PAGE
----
Israelis who are not planning to vote in the upcoming Knesset elections can make some money out of it: The anti-Zionist Satmar Hasidic sect intends to pay every Israeli who promises not to vote, regardless of his or her religious affiliation.
According to sources involved in the move, each person submitting their identity card and driver's license on Election Day will receive $100 in cash.
Last week, it was reported that one of the Satmar rebbes, Rabbi Yekutiel Yehuda Teitelbaum, would land in Israel
two days before the January 22 elections
with $25,000 for institutions influencing their students not to vote.
Following the report, the Hiddush association for religious freedom and equality sent a letter to Attorney General Yehuda Weinstein and to Judge Elyakim Rubinstein, chairman of the Central Election Committee, demanding that they look into the legitimacy of the grants offered by the rebbe.
Hiddush CEO Rabbi Uri Regev argued that the move was an alleged election bribe, adding that "Satmar Hasidim have a right to boycott the elections, but they must not offer a bribe to others. They must be informed that the Israeli law also applies to them."
Satmar spokesman, Yitzhak Weiss, told Ynet that the rebbe, who lives in the United States, is aware of Hiddush's appeal but intends to arrive in Israel as planned, despite reports that the police plan to arrest him upon his arrival.
"The Satmar rebbe will arrive on the 9th of (the Hebrew month) of Shvat, will get off the plane – and will be glad to receive a legal summons," he said.
Weiss added that "the rebbe, who knows about the demand to question him, will arrive accompanied by American senators who will prevent the move."
At this stage, the Hasidic dynasty is keeping mum on the names of the senators for fear of pressure on the part of Israeli elements seeking to thwart the visit.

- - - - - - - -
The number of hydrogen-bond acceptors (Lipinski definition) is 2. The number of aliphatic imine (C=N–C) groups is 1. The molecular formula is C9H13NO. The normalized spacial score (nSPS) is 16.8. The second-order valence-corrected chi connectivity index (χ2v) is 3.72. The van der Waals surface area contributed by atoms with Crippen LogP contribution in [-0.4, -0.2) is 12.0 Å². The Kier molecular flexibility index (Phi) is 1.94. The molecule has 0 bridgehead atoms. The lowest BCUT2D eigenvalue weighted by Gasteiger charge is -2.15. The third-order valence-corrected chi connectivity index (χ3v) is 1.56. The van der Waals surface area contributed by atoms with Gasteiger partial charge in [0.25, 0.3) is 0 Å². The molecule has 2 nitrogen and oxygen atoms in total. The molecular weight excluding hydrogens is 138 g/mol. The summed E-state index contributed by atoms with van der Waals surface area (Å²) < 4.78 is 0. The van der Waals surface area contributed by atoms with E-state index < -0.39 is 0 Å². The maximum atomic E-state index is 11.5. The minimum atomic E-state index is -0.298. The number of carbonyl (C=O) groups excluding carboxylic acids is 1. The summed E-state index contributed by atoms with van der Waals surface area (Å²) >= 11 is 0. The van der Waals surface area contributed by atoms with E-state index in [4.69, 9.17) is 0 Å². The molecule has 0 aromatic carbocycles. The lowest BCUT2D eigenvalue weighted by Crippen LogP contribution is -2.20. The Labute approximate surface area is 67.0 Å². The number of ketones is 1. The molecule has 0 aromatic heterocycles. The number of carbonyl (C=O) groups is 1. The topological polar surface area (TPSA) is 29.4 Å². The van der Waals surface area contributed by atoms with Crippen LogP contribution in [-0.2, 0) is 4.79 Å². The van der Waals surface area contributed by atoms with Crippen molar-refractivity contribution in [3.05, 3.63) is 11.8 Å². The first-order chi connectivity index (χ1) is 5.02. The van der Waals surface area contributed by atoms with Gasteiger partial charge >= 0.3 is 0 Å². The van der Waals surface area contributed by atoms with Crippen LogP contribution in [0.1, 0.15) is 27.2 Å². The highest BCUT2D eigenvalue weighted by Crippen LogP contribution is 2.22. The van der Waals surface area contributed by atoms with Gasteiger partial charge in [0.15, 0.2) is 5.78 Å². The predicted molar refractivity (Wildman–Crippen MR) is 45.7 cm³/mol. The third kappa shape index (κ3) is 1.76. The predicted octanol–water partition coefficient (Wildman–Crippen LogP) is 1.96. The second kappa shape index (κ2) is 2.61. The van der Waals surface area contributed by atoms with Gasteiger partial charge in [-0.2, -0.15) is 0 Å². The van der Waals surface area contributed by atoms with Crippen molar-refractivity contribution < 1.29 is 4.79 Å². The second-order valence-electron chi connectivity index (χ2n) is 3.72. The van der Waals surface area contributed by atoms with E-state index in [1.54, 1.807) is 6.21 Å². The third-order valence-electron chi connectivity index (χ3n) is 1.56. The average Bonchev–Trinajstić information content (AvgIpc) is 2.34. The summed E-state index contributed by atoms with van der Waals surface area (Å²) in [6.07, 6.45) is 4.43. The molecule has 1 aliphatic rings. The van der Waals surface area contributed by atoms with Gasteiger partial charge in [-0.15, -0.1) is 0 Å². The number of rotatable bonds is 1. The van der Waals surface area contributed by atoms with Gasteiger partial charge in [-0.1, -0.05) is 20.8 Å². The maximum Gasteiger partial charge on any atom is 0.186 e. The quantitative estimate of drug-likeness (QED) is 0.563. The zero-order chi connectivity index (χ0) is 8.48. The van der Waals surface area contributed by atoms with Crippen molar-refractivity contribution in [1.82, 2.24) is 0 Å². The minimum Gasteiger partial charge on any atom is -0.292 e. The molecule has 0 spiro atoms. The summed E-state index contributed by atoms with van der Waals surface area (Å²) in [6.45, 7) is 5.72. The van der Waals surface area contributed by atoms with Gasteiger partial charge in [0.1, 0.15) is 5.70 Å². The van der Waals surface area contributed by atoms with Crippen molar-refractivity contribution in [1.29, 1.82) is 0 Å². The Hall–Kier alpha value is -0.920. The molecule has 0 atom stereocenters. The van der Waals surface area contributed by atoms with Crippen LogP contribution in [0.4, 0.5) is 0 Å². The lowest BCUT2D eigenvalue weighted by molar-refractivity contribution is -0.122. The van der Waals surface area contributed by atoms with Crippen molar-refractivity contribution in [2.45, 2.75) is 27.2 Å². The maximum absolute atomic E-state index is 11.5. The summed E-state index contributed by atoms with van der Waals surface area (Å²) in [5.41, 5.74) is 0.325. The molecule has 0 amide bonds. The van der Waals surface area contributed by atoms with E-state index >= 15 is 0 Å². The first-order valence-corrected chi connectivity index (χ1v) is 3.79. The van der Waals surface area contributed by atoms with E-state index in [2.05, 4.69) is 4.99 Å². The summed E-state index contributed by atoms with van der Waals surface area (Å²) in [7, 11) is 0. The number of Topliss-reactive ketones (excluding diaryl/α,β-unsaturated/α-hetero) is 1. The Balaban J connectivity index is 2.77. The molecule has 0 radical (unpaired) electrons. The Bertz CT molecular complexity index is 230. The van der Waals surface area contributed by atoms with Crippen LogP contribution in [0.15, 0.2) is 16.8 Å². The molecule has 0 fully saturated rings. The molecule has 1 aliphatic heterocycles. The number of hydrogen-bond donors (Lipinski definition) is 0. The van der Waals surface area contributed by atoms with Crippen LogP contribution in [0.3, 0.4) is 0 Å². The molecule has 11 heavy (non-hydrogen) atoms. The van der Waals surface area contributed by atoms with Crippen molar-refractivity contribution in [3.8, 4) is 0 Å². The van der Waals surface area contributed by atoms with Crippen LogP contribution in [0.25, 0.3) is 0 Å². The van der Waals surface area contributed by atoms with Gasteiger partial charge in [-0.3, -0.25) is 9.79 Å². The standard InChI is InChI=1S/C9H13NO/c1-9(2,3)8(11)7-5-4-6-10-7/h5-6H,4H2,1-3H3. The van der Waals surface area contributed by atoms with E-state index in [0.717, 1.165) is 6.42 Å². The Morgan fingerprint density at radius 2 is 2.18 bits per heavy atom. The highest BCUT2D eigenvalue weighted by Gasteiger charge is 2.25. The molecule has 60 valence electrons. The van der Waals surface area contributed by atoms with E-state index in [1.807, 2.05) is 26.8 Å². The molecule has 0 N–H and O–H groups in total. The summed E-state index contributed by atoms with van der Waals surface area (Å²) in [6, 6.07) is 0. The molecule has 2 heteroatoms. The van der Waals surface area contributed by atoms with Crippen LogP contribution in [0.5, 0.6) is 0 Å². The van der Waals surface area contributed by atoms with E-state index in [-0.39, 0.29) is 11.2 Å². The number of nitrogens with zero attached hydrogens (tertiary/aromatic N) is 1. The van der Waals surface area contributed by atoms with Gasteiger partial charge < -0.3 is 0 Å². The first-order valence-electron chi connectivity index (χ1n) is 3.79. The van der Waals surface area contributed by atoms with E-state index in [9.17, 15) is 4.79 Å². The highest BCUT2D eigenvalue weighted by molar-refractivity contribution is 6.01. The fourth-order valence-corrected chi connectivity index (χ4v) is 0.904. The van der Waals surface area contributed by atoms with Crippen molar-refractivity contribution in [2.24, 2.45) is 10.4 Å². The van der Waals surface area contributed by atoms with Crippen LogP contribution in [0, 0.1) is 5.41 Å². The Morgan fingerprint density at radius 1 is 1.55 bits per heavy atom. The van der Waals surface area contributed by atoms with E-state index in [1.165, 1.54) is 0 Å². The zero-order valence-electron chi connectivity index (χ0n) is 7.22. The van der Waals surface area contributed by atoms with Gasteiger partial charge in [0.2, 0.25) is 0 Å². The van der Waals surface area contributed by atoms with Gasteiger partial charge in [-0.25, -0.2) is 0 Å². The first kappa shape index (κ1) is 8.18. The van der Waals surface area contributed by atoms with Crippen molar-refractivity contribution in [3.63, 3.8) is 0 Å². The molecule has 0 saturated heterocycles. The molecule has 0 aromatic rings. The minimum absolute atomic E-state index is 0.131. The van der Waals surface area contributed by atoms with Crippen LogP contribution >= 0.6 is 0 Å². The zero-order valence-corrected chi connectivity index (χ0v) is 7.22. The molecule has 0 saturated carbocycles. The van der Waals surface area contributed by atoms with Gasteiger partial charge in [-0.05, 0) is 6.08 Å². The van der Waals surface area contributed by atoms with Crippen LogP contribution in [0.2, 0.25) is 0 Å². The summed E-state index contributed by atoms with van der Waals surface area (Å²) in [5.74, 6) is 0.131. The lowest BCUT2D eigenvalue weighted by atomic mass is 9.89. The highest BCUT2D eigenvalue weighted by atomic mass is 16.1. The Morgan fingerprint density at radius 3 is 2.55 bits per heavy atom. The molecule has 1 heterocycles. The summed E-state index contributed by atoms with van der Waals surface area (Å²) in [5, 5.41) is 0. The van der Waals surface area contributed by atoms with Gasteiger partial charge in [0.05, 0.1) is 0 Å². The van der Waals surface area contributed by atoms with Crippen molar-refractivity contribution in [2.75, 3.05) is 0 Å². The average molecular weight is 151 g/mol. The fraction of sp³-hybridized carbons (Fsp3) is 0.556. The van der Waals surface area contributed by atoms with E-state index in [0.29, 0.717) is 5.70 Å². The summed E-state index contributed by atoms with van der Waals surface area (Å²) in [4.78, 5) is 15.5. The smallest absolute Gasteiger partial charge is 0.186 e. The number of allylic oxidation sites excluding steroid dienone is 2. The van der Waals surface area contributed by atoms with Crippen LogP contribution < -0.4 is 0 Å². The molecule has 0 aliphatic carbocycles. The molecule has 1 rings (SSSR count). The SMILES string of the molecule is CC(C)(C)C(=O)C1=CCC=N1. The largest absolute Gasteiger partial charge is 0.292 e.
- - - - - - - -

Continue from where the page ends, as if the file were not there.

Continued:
"They will arrive, along with the millions of shekels the rebbe has promised, which are all designated for those who won't vote in the elections. We are aware of the pressure, but we're not afraid of them," said Weiss.
This is not the first time that Satmar uses similar methods. The anti-Zionist Hasidic dynasty sees the establishment of the State of Israel as a disaster and the Zionist government as an enemy. In the US, Satmar is considered a significant Jewish power.
Weiss said openly that anyone interested in depositing their identification documents would be able to do so on Election Day at the Satmar synagogue in Jerusalem's Ezrat Hatorah neighborhood or at the synagogue on Nehemya Street in Bnei Brak.
He added that a Satmar representative abroad would be responsible for the depositing and return.
"It's not like drug deals, where you bring and receive on the spot," said Weiss. But sources we have spoken to and who have taken part in the process in recent years report that that this is exactly how it takes place.
"The payment to the institutions is aimed at getting rid of the arms of the law, and is being done according to an opinion received by the faction members," Weiss explained.
"No one is giving money directly to the voter, but to a yeshiva which increases its influence on the students and expresses lack of faith in the Israeli election campaign.
"The $25,000 is for institutions that do receive budgets from the State of Israel but won't vote. Large institutions which completely abstain from receiving budgets will be entitled to NIS 500,000 (about $133,000) from us, in accordance with the size of the yeshiva."